We chose to attempt the former, and if the hail started getting big, backtrack and do the latter. Just a mile or so into the precip core, we hit a very sudden wall of severe hail that started beating the hell out of the vehicle, somehow sparing the windshield. Spiked bombs of ice bounced high off the road, splashed in surrounding mud, and created sickening booms as they slammed into the metal skin above. So much for the “weakening” core!

Even the quickest of Bo Duke-style turnarounds on an empty road, in a vehicle that is not quite as nimble as the General Lee, couldn’t spare us from its first easily noticeable hail dents. I blasted back S and got out of there before the beatings became worse, then headed W out of Carpenter on Chalk Bluffs Road. We’re so glad too, and not just to avoid demolishing the outside of our ride…

Act IV: Amazing Stormy Skies on the Cheyenne Ridge
Eager to escape the ice monster, we bolted 12 miles W and NW on the road from Carpenter to Cheyenne, the stopped at a very nice 360-degree vantage for one last look back SE at what had tried to turn my finely tuned storm-intercept machine into Swiss cheese. The hail core is at left in the last shot. Yes, it was still a supercell…so what, and good riddance! It was almost time for sunset magic.

But wait…what happened to the sunlight that had been behind the storm we just got behind? All manner of cloud material had developed and masked much of the sky to the NW and W, and a small, left-moving storm was moving from my SW toward the NNE…dragging its precip core toward us. Furthermore, it was rather stinking cold up there on the High Plains ridge–low-50s temps and windy from the supercell’s torrent of outflow!

Just as I despaired over this seeming state of misfortune, two glorious happenings made our day. A mammatus field to our NE, its sunbathing not blocked by clouds, came aglow brilliantly for a few minutes, while casting reflected, bronze-toned front-light onto the landscape to our W.

Meanwhile, the left-mover to our WSW drew closer, strengthened, and unloaded a protracted, stupendous salvo of high-based, cloud-to-ground lightning strikes for many minutes more! Set amidst the warm chromatic ambiance the setting sun, the scene soothed the soul, even as sharp thunderclaps boomed across the miles of chilly High Plains air. Electrical jabs blasted to the ground, truncated up in the air and jolted forth at closer approaches, until we finally had to abandon our post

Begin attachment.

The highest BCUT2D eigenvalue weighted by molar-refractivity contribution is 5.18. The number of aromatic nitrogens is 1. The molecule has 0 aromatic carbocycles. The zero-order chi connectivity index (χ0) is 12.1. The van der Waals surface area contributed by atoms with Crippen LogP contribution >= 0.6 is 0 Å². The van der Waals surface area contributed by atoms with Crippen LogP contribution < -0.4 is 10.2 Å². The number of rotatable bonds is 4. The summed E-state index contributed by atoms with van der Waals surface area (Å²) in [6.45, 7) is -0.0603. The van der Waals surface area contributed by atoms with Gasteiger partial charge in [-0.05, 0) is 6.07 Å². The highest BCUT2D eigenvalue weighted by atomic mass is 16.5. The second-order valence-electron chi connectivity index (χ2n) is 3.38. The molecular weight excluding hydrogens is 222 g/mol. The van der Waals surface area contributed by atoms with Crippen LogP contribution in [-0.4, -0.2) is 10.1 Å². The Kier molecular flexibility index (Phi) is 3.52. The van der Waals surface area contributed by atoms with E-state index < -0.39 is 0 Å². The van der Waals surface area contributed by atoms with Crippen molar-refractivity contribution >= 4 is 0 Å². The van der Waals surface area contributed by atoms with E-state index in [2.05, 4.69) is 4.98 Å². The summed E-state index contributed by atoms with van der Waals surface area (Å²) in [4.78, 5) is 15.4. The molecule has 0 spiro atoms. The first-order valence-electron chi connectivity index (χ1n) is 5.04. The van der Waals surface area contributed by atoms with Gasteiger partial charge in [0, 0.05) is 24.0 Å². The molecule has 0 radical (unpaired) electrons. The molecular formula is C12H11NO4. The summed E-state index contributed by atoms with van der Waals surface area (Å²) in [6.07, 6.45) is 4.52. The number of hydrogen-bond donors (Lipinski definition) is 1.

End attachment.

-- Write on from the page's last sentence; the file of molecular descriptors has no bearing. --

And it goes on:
for safety’s sake.

Heading westward between Campstool and Altvan, through the edge of the left-mover’s translucent core and toward CYS, we encountered a second barrage of hail. Most mercifully were no bigger than dimes, but it was very hard and noisy. Leaving that barrage, our minds were firmly fixated on securing lodging and a hot meal, when a window of amazing color and light briefly opened in the southwestern sky, as if magically. The haunting vista seemed as if we were peering out from within a cave of darkness at an extraterrestrial world light-years removed.

Epilogue: Dinnertime Hailstorm
After getting a motel, we found a Perkins near downtown CYS that still was open, and headed in for a supper that was late, but most welcomed, after a day of wildly fluctuating fortunes out on the road. As we did so, I saw lightning flashes outside, then flipped on the phone radar to see that a high-VIL core was almost upon is from yet another elevated left-mover. The resulting heavy pounding of small hail reverberated through the building, as a small flash flood washed down the low spots. Drifts of the stuff washed through the parking lot and against the wheels of my vehicle–all for our entertainment.

Our third encounter with a hail core was the most fitting way to end the storm day! Everything we had seen since leaving the destructive supercell supported the ideal that long after the main supercellular action concludes, the storm-observing day can proceed with wondrous and spectacular results. For all the lackluster results of the previous day’s storms, this one made up in multiples. Moreover, as of July 28th (this post date), we saw more rain in half an hour in Cheyenne than in Norman during the nearly two months since.